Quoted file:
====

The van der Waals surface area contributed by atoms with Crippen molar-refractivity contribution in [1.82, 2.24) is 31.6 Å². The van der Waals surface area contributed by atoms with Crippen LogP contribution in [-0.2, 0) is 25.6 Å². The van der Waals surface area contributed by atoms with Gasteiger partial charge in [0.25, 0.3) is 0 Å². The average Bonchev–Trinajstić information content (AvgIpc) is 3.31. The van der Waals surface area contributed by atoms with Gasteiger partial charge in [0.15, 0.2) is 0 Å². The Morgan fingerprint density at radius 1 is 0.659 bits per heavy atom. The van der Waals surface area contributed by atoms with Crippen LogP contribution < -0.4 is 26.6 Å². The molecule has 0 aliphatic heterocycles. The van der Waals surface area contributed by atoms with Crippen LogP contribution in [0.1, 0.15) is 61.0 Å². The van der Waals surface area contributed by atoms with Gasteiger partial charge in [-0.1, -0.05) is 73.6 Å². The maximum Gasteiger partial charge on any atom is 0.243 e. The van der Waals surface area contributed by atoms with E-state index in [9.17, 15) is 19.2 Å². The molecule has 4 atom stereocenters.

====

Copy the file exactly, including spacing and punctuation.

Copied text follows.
The van der Waals surface area contributed by atoms with Crippen molar-refractivity contribution in [1.82, 2.24) is 31.6 Å². The van der Waals surface area contributed by atoms with Crippen LogP contribution in [-0.2, 0) is 25.6 Å². The van der Waals surface area contributed by atoms with Gasteiger partial charge in [0.25, 0.3) is 0 Å². The average Bonchev–Trinajstić information content (AvgIpc) is 3.31. The van der Waals surface area contributed by atoms with Gasteiger partial charge in [0.15, 0.2) is 0 Å². The Morgan fingerprint density at radius 1 is 0.659 bits per heavy atom. The van der Waals surface area contributed by atoms with Crippen LogP contribution < -0.4 is 26.6 Å². The molecule has 0 aliphatic heterocycles. The van der Waals surface area contributed by atoms with Crippen LogP contribution in [0.1, 0.15) is 61.0 Å². The van der Waals surface area contributed by atoms with Gasteiger partial charge in [-0.1, -0.05) is 73.6 Å². The maximum Gasteiger partial charge on any atom is 0.243 e. The van der Waals surface area contributed by atoms with E-state index in [9.17, 15) is 19.2 Å². The molecule has 4 atom stereocenters.